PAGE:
Friday was Burn's night at Sam's... and of course we couldn't just go and have a couple of drinks, we had to look up and follow all the rituals involved.
This included stabbing the haggis (in my case a vegetarian version), reciting a poem in scottish dialect, anouncing the haggis, and eating an absolutely appauling scottish desert made from porrige oats and whiskey (which tastes as bad as it sounds).
We also for some reason performed the "loving cup" ritual - which involves a complex arangement of people protecting each other from being stabbed while they drink from a single challace. apparently somebody once got stabbed in the back while drinking and the ritual was organised to prevent this - and carried on long after the danger was passed.
it's not much good against poisoned drink, though.
We also decided it would be a good idea if everyone bought a single malt whiskey and for the first time, I managed to work out what the difference between different whiskeys was and what "petey" meant.
I found out that I prefer Tobermory to any of the others - and that I don't really like Tobermory very much. The cocktails weren't bad though - and drambuie is OK (although I'm sure a real whiskey drinker would laugh).
Ellen stayed over on Friday night - and apparently for the first time didn't hate being around babies. or maybe she was just being polite.
talking to her, I realised there's a whole sub-culture of baby stuff going on:
when you've got a baby it's like having an unusual sports car. People with the same car will spontaneously nod, smile and chat to you... Being a member of the 'baby club' means you get invited to baby yoga, baby signing, baby salsa, power pramming, toddler cinema showings and a whole host of other baby events that would boggle the mind of the childless.
Then again, perhaps this is just in East Dulwich - which is a little like a gull colony - a place where thousands gather to breed and raise families. Although East Dulwich doesn't attract gulls - it attracts the middle classes....
at least that's why we came here.
Saturday's Guardian featured a pull out on videomaking with an article I'd written (how middle class is that?). Right next to it is an article by Alan Howard - who made the video for our wedding. Further on in the paper there's a book review.....and guess what? it's a review of Richard Fortey's latest book (with a footnote to the effect that he'll be signing copies in Waterstones this week).
In the afternoon it's a gathering of our antenatal group at Donna and Loti's house. Lot's of fun comparing our offspring's development and our various approaches to the huge task of child rearing... We're all trying not to take too much advice from the ridiculus but strangely beguiling books on the matter - The shadow of Gina Ford hangs over us all like a raven over a gull colony - waiting to swoop down at the slightest sign of weakness.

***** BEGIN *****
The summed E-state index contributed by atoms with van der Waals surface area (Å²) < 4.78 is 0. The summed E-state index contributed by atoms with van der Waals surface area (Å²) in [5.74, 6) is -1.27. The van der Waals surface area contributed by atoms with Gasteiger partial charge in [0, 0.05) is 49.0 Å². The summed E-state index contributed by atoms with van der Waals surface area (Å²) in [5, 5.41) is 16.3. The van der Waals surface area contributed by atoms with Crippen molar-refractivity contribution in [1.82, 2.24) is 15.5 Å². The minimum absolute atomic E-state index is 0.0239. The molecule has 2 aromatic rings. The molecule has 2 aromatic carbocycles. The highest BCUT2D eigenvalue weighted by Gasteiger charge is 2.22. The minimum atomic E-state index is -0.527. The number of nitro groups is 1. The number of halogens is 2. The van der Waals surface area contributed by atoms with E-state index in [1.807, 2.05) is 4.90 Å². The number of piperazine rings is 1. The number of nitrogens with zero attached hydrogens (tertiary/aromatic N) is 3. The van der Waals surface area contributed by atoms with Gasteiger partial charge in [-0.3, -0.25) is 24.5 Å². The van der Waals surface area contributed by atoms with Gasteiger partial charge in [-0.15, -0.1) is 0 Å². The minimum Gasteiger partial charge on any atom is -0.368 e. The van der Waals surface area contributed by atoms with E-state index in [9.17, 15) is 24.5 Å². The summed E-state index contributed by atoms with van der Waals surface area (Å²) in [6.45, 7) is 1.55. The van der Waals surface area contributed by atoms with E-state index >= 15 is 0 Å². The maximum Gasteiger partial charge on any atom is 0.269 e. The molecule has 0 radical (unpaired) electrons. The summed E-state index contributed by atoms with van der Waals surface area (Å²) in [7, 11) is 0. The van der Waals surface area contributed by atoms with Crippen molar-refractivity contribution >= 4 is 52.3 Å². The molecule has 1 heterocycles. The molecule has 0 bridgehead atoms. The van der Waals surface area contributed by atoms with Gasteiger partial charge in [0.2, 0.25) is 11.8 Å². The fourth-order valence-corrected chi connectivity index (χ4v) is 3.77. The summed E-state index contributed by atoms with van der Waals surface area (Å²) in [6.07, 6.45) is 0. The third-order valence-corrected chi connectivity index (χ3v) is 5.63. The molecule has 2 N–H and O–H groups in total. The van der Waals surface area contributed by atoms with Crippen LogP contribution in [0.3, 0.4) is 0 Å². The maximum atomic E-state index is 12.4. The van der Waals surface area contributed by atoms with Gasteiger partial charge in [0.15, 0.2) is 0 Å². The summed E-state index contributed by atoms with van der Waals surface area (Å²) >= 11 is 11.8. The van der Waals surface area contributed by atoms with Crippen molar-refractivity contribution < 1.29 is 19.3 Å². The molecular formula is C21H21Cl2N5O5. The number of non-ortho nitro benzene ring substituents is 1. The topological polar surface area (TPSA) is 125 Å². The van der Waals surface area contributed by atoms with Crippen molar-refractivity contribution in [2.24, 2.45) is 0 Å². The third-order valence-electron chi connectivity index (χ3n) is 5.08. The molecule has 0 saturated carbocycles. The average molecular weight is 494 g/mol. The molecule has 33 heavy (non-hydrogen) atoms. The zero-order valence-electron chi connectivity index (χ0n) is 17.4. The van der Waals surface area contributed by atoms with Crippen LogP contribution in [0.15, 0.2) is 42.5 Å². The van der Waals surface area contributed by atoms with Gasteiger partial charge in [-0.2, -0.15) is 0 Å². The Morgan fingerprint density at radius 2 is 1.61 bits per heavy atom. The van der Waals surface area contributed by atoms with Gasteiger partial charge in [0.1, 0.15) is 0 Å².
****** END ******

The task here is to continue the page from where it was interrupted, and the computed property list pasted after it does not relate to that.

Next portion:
Half way through the party I look up and everyone's standing with babies swaying left to right to keep them quiet. Even those without babies are swaying in sympathy. it's a bit like a sureal drug induced hallucination.
That night, we decide to put George into his own room for the first time. surprisingly enough it works fairly well.
I speak to Mum on the phone. Last week, her new hip managed to dislocate, so she's been told she can't do anything for six weeks. Dad will have to look after her and by the sounds of it he's doing well considering he can't usualy boil a kettle without a set of instructions. It's a shame, but the injury means Mum won't be able to come up and see George for a while...
we'll have to arrange to go down there.
Still, Igor isn't moaning so much now - since Mum shouted at him last time she was down there. He needed it - he's been impossible since they moved into the home.... in fact since he had his stroke.... come to think of it, he was pretty difficult before...
Anyway, telling him she wasn't going to take it seems to have done the trick. I think mum needs to do that a bit more often... and with a few other people who take advantage of her.
On sunday we went shopping - managed to get all kinds of baby stuff. We decided we needed to buy George a couple of toys he can grip as he's suddenly over the last couple of days worked out what his hands are for and he's reaching, grabbing and moving things around.
he's even trying to hold his bottle.
Anyway, we got an award winning toy which seems to just be a tangle of rubber pipes - but which we're told is absolutely great if you're three months old.
it turns out that it is.. George loves it.
On the way home, a girl next to me is explaining to her parents how she'd like to chain her sister to the broccli counter at the supermarket and leave her there....
we've got all that to come